At the post-processing stage

RAW files lend themselves well to processing. Lights and shadows are drawn out at a time. For most plots, you won't even need to think about HDR (present in this chamber). I'll tell you a secret - this applies to any modern full-frame camera, not only Nikons. Now it is no longer worth looking for the difference, but who is there more dragging on. 10-year-old canons did not stretch well, but they can still be filmed.

Color. After the files from Canon, the colors on Nikon seem cold and dull. At the same time, changing the white balance also happens a little differently. In my opinion, the secret lies in the richness of the orange color. The difference between modern Nikon and Canon lies somewhere in this plane:

color saturation channels

Nikon gives a less saturated skin color, Kenon - more saturated. Therefore, the image on Nikon may appear colder, but the white balance does not correct this. The point is in the saturation of individual color shades. I showed above very roughly by eye what I mean. This is not a guide to the information of cameras and not accurate data.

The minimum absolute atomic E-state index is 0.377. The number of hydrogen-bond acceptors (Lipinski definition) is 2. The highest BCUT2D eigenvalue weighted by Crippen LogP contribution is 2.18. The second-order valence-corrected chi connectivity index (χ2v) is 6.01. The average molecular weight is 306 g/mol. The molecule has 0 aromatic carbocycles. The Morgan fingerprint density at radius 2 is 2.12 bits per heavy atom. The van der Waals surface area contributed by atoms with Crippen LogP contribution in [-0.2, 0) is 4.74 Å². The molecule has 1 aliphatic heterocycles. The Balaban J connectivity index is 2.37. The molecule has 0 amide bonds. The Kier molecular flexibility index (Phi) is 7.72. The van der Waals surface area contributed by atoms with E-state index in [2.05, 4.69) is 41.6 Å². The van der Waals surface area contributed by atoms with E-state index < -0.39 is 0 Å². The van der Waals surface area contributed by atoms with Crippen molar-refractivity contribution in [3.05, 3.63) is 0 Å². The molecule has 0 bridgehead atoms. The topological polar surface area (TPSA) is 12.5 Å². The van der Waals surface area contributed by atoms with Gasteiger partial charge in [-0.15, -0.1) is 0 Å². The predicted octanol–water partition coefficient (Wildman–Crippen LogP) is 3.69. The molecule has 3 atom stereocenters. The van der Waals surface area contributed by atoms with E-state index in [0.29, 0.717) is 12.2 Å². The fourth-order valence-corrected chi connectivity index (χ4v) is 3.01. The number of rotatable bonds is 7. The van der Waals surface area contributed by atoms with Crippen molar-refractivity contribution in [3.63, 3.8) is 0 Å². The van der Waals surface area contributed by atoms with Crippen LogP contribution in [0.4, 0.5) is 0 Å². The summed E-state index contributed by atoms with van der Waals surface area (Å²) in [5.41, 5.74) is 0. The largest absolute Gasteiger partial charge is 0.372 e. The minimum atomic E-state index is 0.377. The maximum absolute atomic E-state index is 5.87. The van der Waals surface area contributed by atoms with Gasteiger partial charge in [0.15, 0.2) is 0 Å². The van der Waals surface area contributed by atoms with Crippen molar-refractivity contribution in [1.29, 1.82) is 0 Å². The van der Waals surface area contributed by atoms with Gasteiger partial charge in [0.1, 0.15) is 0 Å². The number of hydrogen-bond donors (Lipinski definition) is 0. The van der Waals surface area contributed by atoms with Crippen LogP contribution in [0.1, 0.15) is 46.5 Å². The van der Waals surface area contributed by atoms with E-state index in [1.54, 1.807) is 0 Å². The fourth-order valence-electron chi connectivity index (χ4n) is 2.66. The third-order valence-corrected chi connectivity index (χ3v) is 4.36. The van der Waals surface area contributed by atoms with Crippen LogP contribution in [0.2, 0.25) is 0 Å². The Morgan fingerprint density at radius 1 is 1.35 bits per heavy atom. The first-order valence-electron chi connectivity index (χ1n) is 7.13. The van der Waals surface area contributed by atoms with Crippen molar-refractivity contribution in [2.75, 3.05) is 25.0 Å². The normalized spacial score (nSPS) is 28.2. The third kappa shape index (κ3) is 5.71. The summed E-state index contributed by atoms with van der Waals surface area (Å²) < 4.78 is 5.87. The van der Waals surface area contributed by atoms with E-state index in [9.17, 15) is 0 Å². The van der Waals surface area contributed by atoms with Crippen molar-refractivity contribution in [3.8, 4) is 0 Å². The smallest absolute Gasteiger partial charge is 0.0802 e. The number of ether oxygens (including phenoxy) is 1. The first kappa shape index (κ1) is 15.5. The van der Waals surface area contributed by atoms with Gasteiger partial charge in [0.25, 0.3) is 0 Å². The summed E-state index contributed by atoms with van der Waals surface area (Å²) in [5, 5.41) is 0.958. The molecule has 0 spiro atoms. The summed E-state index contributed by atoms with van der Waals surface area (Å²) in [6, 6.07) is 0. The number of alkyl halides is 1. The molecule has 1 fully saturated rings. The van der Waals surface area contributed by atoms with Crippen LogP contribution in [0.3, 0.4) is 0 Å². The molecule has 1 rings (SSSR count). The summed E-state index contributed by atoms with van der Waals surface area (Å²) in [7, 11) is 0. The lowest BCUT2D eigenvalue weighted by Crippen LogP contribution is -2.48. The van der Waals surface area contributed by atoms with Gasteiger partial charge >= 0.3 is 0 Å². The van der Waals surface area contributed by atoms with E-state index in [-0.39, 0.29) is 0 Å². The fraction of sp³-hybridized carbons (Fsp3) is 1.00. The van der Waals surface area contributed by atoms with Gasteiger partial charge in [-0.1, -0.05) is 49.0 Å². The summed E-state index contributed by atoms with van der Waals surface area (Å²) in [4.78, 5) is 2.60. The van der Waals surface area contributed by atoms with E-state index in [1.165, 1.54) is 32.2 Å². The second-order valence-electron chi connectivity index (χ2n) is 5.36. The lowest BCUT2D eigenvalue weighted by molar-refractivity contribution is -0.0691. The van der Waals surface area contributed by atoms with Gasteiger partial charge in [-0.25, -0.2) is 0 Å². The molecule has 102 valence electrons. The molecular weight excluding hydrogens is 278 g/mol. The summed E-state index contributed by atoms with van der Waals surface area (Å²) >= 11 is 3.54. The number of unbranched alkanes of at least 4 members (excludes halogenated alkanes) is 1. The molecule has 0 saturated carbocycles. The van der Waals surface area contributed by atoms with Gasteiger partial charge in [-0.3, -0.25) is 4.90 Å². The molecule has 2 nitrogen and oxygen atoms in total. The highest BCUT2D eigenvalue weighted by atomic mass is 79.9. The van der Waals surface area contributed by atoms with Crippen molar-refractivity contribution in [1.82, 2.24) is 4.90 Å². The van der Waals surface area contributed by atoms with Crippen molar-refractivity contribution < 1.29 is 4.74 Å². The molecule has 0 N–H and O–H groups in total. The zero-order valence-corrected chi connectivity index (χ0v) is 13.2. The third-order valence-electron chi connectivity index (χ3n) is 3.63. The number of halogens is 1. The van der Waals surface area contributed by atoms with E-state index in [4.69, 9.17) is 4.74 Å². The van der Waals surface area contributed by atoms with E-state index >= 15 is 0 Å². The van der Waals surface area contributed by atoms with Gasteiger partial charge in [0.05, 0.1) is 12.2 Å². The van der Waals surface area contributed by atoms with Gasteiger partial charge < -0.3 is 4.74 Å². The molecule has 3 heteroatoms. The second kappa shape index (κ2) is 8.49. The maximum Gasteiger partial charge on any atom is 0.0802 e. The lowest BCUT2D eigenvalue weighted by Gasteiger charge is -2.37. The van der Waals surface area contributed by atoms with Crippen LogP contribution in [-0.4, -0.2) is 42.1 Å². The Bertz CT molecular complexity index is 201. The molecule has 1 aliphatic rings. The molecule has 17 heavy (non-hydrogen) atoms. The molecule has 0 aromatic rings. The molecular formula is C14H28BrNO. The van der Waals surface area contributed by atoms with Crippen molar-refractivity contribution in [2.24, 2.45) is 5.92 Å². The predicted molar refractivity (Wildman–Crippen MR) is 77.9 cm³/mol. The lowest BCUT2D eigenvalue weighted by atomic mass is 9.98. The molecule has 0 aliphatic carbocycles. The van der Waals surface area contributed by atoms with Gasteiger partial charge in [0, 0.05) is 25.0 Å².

In terms of color, this applies to modern cameras. When I was filming on Nikon D780 I noticed about the same with the color of the faces. But now, if you take the old Nikons, then there is simply misfortune, sadness. Especially the crops. For me, a sample of the most disgusting color reproduction is the Nikon D90 and D300S cameras. I have an association with them with bombils. from turkish hotels... When they take pictures with oversaturated faces and print them on souvenir plates ... but again, this does not apply to modern Nikons.

General impressions

In general, the Nikon Z6 II has a positive impression. To the question “What to buy Nikon Z6 II or Canon R6?»I can answer in the form individual consultation... Since the question is very controversial. Now, by and large, all cameras are already good, except for garbage from sony.

Shooting backstage:

Nikon Z6 II review